a view of a section of Kyogle main street. photo Jay Cronan
a view of a section of Kyogle main street. photo Jay Cronan Jay Cronan

To merge or not to merge? That is the question for Kyogle

CRUNCH time is imminent for Kyogle Council, with a vote expected Monday to decide whether it will press on alone, or opt to merge with either Lismore or Richmond Valley Council.

Kyogle mayor Danielle Mulholland yesterday lodged an urgency motion on the matter for Monday night's meeting, with the exact wording still confidential.

The mayor was not available for comment yesterday. 

Decision imminent

Kyogle Council has previously been declared "unfit" under controversial State Government guidelines which failed the council on "scale and capacity" measures.

It now has until November 18 to make a decision, or let $5 million from the State Government slip through its fingers.

It still may be forced to amalgamate after that date, but won't get the money.

Last time it put the matter to a vote, amalgamation was rejected.

Community polls have found 70% of ratepayers are against.

Meeting of councils

The council has conducted repeat meetings with both Richmond Valley and Lismore to consider the financial nuts and bolts of amalgamation. 

While Lismore has repeatedly said it had no interest in a partnership, Richmond Valley is considerably more receptive, with mayor Ernie Bennett saying his council wouldn't "turn their backs" on Kyogle.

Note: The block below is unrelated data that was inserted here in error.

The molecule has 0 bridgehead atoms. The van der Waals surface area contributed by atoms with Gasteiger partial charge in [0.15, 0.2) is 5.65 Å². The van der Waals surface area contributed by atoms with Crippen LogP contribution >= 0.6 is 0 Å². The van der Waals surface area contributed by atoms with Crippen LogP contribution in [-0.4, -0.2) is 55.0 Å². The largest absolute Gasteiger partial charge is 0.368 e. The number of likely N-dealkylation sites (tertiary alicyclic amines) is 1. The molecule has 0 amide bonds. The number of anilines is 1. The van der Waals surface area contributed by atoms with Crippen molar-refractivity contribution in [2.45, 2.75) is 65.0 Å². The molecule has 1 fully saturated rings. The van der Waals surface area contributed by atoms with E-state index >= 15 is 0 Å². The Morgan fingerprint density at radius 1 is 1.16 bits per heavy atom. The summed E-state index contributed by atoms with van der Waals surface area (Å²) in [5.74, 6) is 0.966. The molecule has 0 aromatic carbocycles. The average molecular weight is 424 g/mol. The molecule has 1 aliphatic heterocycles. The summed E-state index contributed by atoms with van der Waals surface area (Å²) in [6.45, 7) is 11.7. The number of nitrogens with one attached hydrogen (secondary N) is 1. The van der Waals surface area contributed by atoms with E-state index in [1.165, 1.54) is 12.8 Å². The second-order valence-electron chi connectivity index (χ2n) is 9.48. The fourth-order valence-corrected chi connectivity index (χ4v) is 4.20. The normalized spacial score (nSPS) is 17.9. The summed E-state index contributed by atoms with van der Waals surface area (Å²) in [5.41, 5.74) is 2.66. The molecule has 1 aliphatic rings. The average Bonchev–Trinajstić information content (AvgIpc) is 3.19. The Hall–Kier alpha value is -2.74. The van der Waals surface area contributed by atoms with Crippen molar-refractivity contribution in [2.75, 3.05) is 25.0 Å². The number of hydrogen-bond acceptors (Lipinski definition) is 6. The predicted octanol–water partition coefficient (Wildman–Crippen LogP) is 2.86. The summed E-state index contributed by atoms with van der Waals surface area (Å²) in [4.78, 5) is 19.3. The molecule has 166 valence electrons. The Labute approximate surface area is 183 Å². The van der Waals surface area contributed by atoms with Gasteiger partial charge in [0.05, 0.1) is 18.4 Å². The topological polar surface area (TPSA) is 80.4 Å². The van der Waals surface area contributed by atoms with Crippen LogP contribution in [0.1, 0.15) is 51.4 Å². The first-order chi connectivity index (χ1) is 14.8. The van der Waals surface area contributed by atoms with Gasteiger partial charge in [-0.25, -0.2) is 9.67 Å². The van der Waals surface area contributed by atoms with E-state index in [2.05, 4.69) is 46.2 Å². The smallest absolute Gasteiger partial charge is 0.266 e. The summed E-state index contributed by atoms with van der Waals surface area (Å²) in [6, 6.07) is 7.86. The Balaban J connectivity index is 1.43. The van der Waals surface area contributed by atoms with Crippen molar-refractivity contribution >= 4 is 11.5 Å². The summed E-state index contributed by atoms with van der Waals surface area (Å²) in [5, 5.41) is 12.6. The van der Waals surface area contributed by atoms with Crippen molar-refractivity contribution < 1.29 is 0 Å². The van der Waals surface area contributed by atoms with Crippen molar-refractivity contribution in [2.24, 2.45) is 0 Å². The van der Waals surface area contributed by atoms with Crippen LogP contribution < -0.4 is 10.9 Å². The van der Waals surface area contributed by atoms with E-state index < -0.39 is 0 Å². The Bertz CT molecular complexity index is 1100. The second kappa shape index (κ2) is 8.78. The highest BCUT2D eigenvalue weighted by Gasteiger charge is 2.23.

A merger between Richmond Valley (RVC) and Kyogle could make RVC the next North Coast "super council", with its boundaries stretching from south of Evans Head to the Queensland border.

A final staff report will be delivered to councillors on Monday morning which summarises the case for amalgamation with both neighbours. 

Councillors have their say

Cr Ross Brown said he was still undecided about which way to vote.

"We need to sit down and look at that (report) and let that be the basis of some kind of decision," he said.

Cr Robert Dwyer said he was firmly against a merger until clearer information was provided.

"I don't believe what the government is offering at this stage is anywhere near what is required," Cr Dwyer said.

"Amalgamation for amalgamation's sake is not going to fix council's problem - any council or that matter.

"There has to be proven benefits to come out of it. Council is in a difficult position."  



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